When John Churchill came to town in early 2016 looking for answers about his son's death, he brought a close friend — recently retired Hillsborough County Sheriff's Maj. Ron Hartley.
They wanted to see the West Palm Beach house where Steven N. Churchill, 54, had died six months earlier of an accidental heroin overdose.
"Every place has their dope holes," said Hartley, alluding to drug cases he investigated during his 40-year law enforcement career. "That is kind of what I was expecting."
But driving along North Flagler Drive, they passed a marina, a sailing club, a waterfront park and gated homes on lush lots overlooking the Intracoastal Waterway.
“I start thinking to myself, ‘Maybe we’re lost,”’ Hartley recalled.
After double-checking the address, they found themselves in front of a Mediterranean-style estate with a main house, open-air loggia and two guest cottages on 1.2 acres draped in palm trees and backing up to a dock.
The black metal entrance gate was closed. So, they walked along the property's walled borders, sneaking peeks of ornate stonework, a red barrel-tile roof and a swimming pool — all the while wondering how a troubled alcoholic with a long record of arrests could ever wind up at such a home, let alone die there.
Their next stop was the police station, where the investigating detective explained how Churchill's body had been found — slumped across the back seat of a dust-covered Jaguar parked in the garage. The detective said police found no foul play and chalked up the death as another tragic statistic in the surging overdose epidemic.
Assuming they had gotten all their answers, they left town.
In May 2016, about 10 months after Steven N. Churchill's death, someone else died of an overdose in the same house — Joshua Gray Hodgson, an addict with a rap sheet of drug-related offenses.
When Churchill's parents learned about it, they recalled Hodgson's name: He had found their son's body at the house in July 2015 but waited nearly two hours to call rescue crews.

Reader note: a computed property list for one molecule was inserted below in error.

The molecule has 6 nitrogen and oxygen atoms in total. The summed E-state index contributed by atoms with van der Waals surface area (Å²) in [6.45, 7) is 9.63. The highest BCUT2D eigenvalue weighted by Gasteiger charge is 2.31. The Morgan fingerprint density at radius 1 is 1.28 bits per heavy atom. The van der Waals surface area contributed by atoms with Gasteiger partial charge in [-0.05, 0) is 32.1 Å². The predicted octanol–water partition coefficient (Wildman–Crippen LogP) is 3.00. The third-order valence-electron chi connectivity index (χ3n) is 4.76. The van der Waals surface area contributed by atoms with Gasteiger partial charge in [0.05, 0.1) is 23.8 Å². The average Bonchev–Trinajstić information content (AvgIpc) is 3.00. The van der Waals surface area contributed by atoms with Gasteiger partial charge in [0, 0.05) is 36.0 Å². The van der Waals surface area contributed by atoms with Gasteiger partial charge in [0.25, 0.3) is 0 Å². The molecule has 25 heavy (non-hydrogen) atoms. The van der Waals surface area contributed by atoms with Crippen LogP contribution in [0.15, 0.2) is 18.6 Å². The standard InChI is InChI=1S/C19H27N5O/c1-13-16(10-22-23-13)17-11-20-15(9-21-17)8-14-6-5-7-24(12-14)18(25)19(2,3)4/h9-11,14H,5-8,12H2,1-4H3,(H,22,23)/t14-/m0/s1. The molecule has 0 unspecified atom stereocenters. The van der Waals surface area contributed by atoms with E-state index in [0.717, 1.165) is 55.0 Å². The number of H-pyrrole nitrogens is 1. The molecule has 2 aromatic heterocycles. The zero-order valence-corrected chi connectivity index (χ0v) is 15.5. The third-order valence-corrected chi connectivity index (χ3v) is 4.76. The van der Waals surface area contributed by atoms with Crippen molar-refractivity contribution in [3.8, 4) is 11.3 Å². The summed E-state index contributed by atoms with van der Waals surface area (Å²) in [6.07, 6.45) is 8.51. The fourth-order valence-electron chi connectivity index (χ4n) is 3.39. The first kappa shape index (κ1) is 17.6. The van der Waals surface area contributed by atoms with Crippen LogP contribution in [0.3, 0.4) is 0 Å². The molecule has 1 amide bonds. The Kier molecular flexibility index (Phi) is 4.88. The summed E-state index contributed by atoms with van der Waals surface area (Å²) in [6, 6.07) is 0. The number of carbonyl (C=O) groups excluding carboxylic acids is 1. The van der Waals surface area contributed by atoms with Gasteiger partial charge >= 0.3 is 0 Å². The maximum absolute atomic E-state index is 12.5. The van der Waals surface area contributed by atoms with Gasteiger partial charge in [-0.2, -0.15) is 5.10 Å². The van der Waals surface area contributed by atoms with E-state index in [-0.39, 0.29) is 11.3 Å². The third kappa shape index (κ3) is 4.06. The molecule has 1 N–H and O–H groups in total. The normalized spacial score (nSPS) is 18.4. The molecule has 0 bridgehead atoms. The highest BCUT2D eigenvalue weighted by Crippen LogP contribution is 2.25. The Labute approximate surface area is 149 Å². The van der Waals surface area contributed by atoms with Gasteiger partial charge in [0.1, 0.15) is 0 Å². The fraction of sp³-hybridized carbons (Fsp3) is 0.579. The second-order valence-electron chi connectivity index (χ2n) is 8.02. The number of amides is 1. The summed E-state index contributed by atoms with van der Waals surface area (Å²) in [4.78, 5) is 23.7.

“Something’s not right,” Hartley said. “If you get a couple of overdoses at the same place, it is usually a flophouse or some place where they go to shoot up. You don’t expect that in a mansion on the Intracoastal Waterway.”
But this is no ordinary waterfront estate.
And its owner is no ordinary man.
He’s the widower of a Standard Oil heiress, whose family fortune reaches back to Florida pioneer Henry Flagler. He married the heiress on her deathbed and inherited the bulk of her estate, $43 million, along with lingering bitterness from her suspicious relatives.
Tall and elegant with blue eyes, a trimmed mustache and a rakish debonair look, he’s confident and dignified. In video depositions taken in 2010, he smiles warmly and speaks with a slight German accent, at times stroking his mustache or twirling a pair of reading glasses — images at odds with the man mentioned in police reports about petty crimes, odd disturbances and the two overdose deaths at his homes.
His name evokes the aristocracy of his native Germany: Wolfgang Von Falkenburg.
Friends call him Wolfie.
He seems like a man who has it all. But he can’t resist the lure of the street.
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